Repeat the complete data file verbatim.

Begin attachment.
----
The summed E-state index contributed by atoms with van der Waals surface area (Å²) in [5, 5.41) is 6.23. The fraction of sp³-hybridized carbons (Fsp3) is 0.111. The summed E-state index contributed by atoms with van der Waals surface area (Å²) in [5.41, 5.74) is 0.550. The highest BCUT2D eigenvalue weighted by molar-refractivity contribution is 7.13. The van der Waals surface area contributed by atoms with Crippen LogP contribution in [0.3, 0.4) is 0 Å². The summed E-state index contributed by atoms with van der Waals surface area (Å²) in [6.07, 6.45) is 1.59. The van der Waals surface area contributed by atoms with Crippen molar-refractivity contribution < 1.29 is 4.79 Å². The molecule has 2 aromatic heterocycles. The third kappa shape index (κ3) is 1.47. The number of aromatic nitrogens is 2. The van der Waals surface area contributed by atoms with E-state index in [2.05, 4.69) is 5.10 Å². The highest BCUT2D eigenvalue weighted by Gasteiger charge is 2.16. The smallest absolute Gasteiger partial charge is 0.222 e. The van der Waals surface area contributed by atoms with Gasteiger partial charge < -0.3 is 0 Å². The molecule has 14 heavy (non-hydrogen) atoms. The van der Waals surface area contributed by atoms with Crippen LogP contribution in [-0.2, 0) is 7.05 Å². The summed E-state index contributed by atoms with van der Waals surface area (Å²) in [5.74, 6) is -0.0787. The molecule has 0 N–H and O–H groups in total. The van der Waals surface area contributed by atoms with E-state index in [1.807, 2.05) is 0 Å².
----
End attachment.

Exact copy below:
The summed E-state index contributed by atoms with van der Waals surface area (Å²) in [5, 5.41) is 6.23. The fraction of sp³-hybridized carbons (Fsp3) is 0.111. The summed E-state index contributed by atoms with van der Waals surface area (Å²) in [5.41, 5.74) is 0.550. The highest BCUT2D eigenvalue weighted by molar-refractivity contribution is 7.13. The van der Waals surface area contributed by atoms with Crippen LogP contribution in [0.3, 0.4) is 0 Å². The summed E-state index contributed by atoms with van der Waals surface area (Å²) in [6.07, 6.45) is 1.59. The van der Waals surface area contributed by atoms with Crippen molar-refractivity contribution < 1.29 is 4.79 Å². The molecule has 2 aromatic heterocycles. The third kappa shape index (κ3) is 1.47. The number of aromatic nitrogens is 2. The van der Waals surface area contributed by atoms with E-state index in [2.05, 4.69) is 5.10 Å². The highest BCUT2D eigenvalue weighted by Gasteiger charge is 2.16. The smallest absolute Gasteiger partial charge is 0.222 e. The van der Waals surface area contributed by atoms with Gasteiger partial charge < -0.3 is 0 Å². The molecule has 14 heavy (non-hydrogen) atoms. The van der Waals surface area contributed by atoms with Crippen LogP contribution in [-0.2, 0) is 7.05 Å². The summed E-state index contributed by atoms with van der Waals surface area (Å²) in [5.74, 6) is -0.0787. The molecule has 0 N–H and O–H groups in total. The van der Waals surface area contributed by atoms with E-state index in [1.807, 2.05) is 0 Å².